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Healthcare Law Blog

Prior Authorizations, 340B, and a National Provider Directory

December 14, 2022

For more information about this blog post, please contact Ryan L. O’Neill or Labinot Alexander Berlajolli.

CMS Proposes Streamlining The Prior Authorization Process

The Centers for Medicare & Medicaid Services (“CMS”) recently announced that it would issue a proposed rule seeking to streamline the prior authorization process, estimating that such changes will save hospitals and physician practices more than $15 billion over a 10-year period.

Changes under the proposed rule (CMS-0057-P) would generally apply to Medicare Advantage organizations, state Medicaid and Children's Health Insurance Program ("CHIP") agencies, Medicaid managed care plans, CHIP managed care entities, and qualified health plan insurers on the federally facilitated exchanges. Specific changes under the proposed rule include:

  1. Requiring the implementation of a Health Level 7 Fast Healthcare Interoperability Resources standard application programming interface to support electronic prior authorization;
  2. Requiring certain payers to include a specific reason when denying requests, publicly report certain prior authorization metrics and send decisions within 72 hours for urgent requests and seven calendar days for standard requests; and
  3. Adding a new electronic prior authorization measure for eligible hospitals and critical access hospitals under the Medicare Promoting Interoperability Program and for Merit-based Incentive Payment System eligible clinicians under the promoting interoperability performance category.

Additionally, CMS stated the proposed rule would also improve access to health data by (i) expanding the current patient access interface to include information about prior authorization decisions, (ii) allowing providers to access their patients' data by requiring payers to build and maintain a provider access interface, and (iii) requiring payers to exchange patient data using a payer-to-payer interface when a patient moves between payers or has concurrent payers.

CMS has issued a fact sheet summarizing the proposed rule and policy changes it is seeking under CMS-0057-P.

HHS Proposes Updates to 340B Updates

The U.S. Department of Health and Human Services (“HHS”) published a proposed rule (87 FR 73516) seeking to adjust its rules governing resolution disputes about overcharging, duplicate discounts and diversions. Specifically, the proposed rule seeks to enhance the efficiency of 340B dispute resolution by reducing formality and costs associated with the process as established under the 340B Administration Dispute Resolution (85 FR 80632) enacted in December 2020.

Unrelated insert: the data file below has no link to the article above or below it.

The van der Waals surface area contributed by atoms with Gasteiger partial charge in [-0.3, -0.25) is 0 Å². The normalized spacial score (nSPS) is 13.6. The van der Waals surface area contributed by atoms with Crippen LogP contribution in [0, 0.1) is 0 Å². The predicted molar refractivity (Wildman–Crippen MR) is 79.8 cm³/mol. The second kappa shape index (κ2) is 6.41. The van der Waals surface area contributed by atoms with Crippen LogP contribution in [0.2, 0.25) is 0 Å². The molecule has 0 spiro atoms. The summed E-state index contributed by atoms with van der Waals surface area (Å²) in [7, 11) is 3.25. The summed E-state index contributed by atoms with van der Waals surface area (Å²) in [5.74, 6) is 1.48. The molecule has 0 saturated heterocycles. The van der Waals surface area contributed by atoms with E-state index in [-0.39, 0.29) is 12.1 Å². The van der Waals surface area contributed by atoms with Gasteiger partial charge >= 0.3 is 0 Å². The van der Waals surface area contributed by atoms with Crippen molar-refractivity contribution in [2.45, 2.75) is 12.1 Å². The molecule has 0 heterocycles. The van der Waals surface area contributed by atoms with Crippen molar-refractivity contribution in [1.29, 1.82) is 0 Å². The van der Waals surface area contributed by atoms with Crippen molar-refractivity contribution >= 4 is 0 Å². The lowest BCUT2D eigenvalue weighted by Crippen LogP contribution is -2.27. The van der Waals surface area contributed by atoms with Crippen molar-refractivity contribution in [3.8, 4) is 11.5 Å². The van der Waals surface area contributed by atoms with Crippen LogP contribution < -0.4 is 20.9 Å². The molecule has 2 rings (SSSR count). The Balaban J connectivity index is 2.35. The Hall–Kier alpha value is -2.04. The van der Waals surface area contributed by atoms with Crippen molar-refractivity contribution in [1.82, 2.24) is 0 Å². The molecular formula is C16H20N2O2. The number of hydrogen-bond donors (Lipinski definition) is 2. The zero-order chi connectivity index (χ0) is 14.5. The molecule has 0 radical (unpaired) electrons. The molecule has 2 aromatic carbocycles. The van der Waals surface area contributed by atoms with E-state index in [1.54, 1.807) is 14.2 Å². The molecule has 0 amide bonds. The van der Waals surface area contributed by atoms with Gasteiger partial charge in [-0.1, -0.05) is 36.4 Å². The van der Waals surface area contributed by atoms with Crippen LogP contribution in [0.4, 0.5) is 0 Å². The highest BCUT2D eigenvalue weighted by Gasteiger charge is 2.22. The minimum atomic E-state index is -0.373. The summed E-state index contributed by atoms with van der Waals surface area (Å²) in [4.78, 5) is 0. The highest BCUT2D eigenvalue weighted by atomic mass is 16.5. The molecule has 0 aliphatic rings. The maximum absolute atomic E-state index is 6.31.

HHS has stated five goals in its proposed revision:

  1. Move the ADR process away from a trial-like proceeding and establish a more conventional administrative process;
  2. Revise the ADR panel structure to consist of 340B program subject matter experts from the Health Resources and Services Administration's Office of Pharmacy Affairs;
  3. Ensure parties attempt to resolve disputes in good faith prior to invoking the ADR process;
  4. Align the ADR process to statutory provisions on overcharges, duplicate discounts and diversion; and
  5. Include a reconsideration process for parties dissatisfied with the 340B ADR panel decision.

Comments are due by January 30, 2023.

CMS Proposes National Healthcare Directory

CMS published a Request for Information (87 FR 61018) on its plans to develop a national directory of healthcare providers and services. Describing the proposed platform as a “centralized data hub,” CMS envisions the national directory cutting administrative costs for healthcare providers while streamlining the process of connecting providers with patients.

Certain healthcare providers are already required by law to maintain online healthcare directories of providers and services. For example, in 2015, CMS established a requirement that Qualified Health Plan ("QHP") issuers on the Federally-facilitated Exchanges publish an easily-accessible, up-to-date, accurate, and complete provider directory online. Even when not required by law to establish a directory, providers participating in federal benefits programs who choose to establish a provider directory must ensure that their directory conforms to CMS’s marketing rules. Regulations at 42 CFR 422.111(b)(3), for example, require Medicare Advantage organizations to disclose a description of the number, mix, and distribution (addresses) of providers from whom enrollees may reasonably be expected to obtain services.

 

Our Team

Ryan Lee O'Neill

Ryan Lee O'Neill
Partner

Labinot Alexander Berlajolli

Labinot Alexander Berlajolli
Associate

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